Generations in the workplace is a topic that can be a challenge for companies, but at the same time, has great potential for achieving success. Know how to make the best use of the generational diversity of your employees!


Businesses are seeing a considerable increase of generations in the workplace. It is a trend that is shaping recruitment and the way we manage teams.

Generation Z is entering the workforce, and more than 20% of Baby Boomers work beyond retirement age (a limit that has also risen).
Combining these with Generation X and Millennials, many companies now employ people from four generations.

But how do we overcome the challenge of understanding the differences and characteristics of this human capital while managing the friction between four generations in the workplace with different sets of values, work habits, contradictory needs, expectations of themselves, their colleagues and the company where do they work?

But first, let’s rewind, what are these four generations?

Generations in the workplace

Baby Boomers (born between 1946 – 1964)
They grew up in an era of economic prosperity, were the first to give higher priority to work instead of private life. They often prefer the human touch to technology. They are optimistic, competitive and sometimes workaholics.

Generation X (1965 – 1980)
This generation does not live to work as their predecessors, and they give a lot of emphasis to work-life balance. However, they are independent, flexible, adaptable and work well when challenged,

Millennials (1981 – 1995)
Depends a lot on technology. They are the generation of employees with more educational qualifications of our time. They are remarkably adaptable, flexible, ambitious and have a strong entrepreneurial spirit.

Generation Z (1996 – 2010)
Also known as the post-millennium generation, it is a new workforce, which is even more experienced in technology and multicultural than the generation of the millennium. Their work habits have not yet been established over the years, but we can say that they are eager to make money and change the world.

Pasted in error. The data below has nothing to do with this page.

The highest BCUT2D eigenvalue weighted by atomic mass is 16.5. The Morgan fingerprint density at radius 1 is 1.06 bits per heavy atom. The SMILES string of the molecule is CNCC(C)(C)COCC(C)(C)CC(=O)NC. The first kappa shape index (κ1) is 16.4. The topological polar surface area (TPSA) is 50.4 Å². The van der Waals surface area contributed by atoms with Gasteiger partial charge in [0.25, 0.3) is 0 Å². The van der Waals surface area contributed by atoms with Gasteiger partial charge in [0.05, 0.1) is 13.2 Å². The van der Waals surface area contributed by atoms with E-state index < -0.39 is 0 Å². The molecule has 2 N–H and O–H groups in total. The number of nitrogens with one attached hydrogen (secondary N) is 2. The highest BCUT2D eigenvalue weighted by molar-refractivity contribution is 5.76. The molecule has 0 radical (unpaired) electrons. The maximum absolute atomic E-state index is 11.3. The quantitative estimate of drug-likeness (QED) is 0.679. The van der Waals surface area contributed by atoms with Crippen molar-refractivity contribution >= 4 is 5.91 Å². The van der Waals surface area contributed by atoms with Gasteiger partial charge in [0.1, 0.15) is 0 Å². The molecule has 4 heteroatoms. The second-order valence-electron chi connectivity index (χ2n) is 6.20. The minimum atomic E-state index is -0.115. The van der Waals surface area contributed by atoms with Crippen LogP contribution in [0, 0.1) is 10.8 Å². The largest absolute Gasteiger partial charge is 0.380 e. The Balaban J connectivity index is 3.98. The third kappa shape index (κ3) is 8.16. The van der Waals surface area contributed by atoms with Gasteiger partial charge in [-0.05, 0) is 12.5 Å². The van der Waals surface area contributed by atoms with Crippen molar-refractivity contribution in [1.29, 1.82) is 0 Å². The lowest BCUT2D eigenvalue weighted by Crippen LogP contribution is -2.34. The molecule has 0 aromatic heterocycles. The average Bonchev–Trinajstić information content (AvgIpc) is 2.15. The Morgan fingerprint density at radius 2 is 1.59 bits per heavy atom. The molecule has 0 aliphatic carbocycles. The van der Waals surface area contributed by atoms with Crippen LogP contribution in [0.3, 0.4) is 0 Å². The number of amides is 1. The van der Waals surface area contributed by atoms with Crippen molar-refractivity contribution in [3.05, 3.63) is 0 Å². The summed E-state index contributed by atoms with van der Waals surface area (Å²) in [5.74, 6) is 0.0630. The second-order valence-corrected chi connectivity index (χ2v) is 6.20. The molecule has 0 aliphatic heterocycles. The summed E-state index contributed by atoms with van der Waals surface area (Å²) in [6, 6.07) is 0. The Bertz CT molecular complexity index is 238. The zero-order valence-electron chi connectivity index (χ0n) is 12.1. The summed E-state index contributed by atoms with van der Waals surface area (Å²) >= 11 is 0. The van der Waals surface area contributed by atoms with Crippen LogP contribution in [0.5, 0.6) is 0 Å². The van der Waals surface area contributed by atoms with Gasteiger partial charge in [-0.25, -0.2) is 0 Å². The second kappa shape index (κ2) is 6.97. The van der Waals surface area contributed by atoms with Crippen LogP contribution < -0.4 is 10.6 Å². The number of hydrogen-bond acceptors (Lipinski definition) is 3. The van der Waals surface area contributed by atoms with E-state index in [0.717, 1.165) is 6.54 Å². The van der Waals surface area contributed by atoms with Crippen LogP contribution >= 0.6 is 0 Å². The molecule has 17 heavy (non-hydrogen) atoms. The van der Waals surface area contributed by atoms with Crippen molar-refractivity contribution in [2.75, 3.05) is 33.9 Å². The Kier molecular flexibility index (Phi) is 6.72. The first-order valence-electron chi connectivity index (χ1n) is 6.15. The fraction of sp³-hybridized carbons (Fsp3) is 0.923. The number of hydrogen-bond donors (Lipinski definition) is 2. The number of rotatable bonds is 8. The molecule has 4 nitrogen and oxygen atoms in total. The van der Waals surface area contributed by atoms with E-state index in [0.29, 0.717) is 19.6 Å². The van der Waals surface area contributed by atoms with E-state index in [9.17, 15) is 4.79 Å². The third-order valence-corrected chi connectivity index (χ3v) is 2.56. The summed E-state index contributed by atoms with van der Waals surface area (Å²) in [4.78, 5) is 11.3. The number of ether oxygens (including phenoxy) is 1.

Nevertheless, talent and work capacity are ageless, so it is up to companies to help teams of different ages to discover the potential of each employee, creating a set of good practices: flexible communication, tolerance for different work styles, respect from different perspectives, encouraging collaboration and exchange of knowledge between generations.

Generations in the workplace


According to a Harvard Business Review survey, employees of all ages aspire to meaningful work, differing for each generation only its’ meaning.
Older generations, for example, value the achievement of career goals, while the millennial generation values ​​workplaces with a greater sense of community.
However, everyone needs that motivation to go to work in the morning.

Knowledge sharing!

One of the greatest advantages of having several generations in the workplace is the combination of different knowledge, mentalities and experiences. Stimulating the sharing of these different skills is the key to success.
How? Encouraging Generation Z to help Baby Boomers with the digital world for example. Generation X can guide its younger colleagues through personal communication. One of the most used methods is “Reverse Mentoring”, a practice in which a younger member of the team starts a “professional friendship” with a senior employee to exchange skills and experiences.


Caused by the lack of understanding of other generations, they often lead to a lack of respect as well as unpleasant and unproductive work environments.
Although it is essential to know the general characteristics of each generation, employees must be approached as individuals, and not be reduced to persons with the basic characteristics of their generation, because some of them may have different needs and skills than other members of their group.


Regardless of mutual differences, all employees can come together under one common denominator and that is the company’s success. The goal is to create a corporate culture that actively demonstrates respect and inclusion for their multigenerational workforce and only when they work together can that goal be achieved. For example, at Teleperformance, we involve our employees in teambuilding or around causes such as ecological awareness, social volunteering, sports activities, etc.

At Teleperformance Portugal, we embrace diversity and strive to create a flexible work environment that values ​​all of our 11,000 employees, from the youngest employee aged 18 to the oldest with 73 years old, that keeps them productive and where evaluation is based on professional merit, regardless the generation to which they belong.

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